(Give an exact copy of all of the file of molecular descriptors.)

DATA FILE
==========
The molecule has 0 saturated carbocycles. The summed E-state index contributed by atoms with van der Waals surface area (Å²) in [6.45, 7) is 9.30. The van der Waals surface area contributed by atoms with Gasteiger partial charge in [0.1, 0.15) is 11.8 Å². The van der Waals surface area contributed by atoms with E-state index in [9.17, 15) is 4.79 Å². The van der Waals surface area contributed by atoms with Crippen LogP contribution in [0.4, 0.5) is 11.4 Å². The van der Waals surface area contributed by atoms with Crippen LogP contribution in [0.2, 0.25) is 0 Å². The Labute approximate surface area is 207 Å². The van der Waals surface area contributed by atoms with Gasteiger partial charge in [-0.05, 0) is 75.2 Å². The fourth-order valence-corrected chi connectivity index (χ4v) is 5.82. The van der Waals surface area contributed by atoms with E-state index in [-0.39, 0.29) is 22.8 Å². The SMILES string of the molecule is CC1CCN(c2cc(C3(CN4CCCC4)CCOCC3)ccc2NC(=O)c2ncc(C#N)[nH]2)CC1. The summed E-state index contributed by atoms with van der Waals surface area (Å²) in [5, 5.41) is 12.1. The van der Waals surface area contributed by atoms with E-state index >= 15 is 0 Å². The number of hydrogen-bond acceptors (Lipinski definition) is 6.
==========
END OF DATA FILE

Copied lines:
The molecule has 0 saturated carbocycles. The summed E-state index contributed by atoms with van der Waals surface area (Å²) in [6.45, 7) is 9.30. The van der Waals surface area contributed by atoms with Gasteiger partial charge in [0.1, 0.15) is 11.8 Å². The van der Waals surface area contributed by atoms with E-state index in [9.17, 15) is 4.79 Å². The van der Waals surface area contributed by atoms with Crippen LogP contribution in [0.4, 0.5) is 11.4 Å². The van der Waals surface area contributed by atoms with Crippen LogP contribution in [0.2, 0.25) is 0 Å². The Labute approximate surface area is 207 Å². The van der Waals surface area contributed by atoms with Gasteiger partial charge in [-0.05, 0) is 75.2 Å². The fourth-order valence-corrected chi connectivity index (χ4v) is 5.82. The van der Waals surface area contributed by atoms with E-state index in [-0.39, 0.29) is 22.8 Å². The SMILES string of the molecule is CC1CCN(c2cc(C3(CN4CCCC4)CCOCC3)ccc2NC(=O)c2ncc(C#N)[nH]2)CC1. The summed E-state index contributed by atoms with van der Waals surface area (Å²) in [5, 5.41) is 12.1. The van der Waals surface area contributed by atoms with E-state index >= 15 is 0 Å². The number of hydrogen-bond acceptors (Lipinski definition) is 6.